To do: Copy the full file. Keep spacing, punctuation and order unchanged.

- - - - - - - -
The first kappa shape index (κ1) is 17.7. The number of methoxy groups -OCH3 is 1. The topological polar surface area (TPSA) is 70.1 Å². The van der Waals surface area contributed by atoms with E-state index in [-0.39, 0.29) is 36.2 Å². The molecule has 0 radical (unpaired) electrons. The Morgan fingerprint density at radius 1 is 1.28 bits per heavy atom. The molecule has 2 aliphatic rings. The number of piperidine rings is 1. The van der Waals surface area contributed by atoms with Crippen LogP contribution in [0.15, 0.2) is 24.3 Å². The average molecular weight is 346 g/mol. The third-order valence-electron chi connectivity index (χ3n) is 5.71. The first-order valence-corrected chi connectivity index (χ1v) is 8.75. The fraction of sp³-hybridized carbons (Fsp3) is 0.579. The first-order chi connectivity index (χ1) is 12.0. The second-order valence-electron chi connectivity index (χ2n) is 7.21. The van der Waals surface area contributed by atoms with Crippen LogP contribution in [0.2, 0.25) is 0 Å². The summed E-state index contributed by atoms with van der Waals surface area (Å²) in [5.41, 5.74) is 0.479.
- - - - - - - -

The first kappa shape index (κ1) is 17.7. The number of methoxy groups -OCH3 is 1. The topological polar surface area (TPSA) is 70.1 Å². The van der Waals surface area contributed by atoms with E-state index in [-0.39, 0.29) is 36.2 Å². The molecule has 0 radical (unpaired) electrons. The Morgan fingerprint density at radius 1 is 1.28 bits per heavy atom. The molecule has 2 aliphatic rings. The number of piperidine rings is 1. The van der Waals surface area contributed by atoms with Crippen LogP contribution in [0.15, 0.2) is 24.3 Å². The average molecular weight is 346 g/mol. The third-order valence-electron chi connectivity index (χ3n) is 5.71. The first-order valence-corrected chi connectivity index (χ1v) is 8.75. The fraction of sp³-hybridized carbons (Fsp3) is 0.579. The first-order chi connectivity index (χ1) is 12.0. The second-order valence-electron chi connectivity index (χ2n) is 7.21. The van der Waals surface area contributed by atoms with Crippen LogP contribution in [0.2, 0.25) is 0 Å². The summed E-state index contributed by atoms with van der Waals surface area (Å²) in [5.41, 5.74) is 0.479.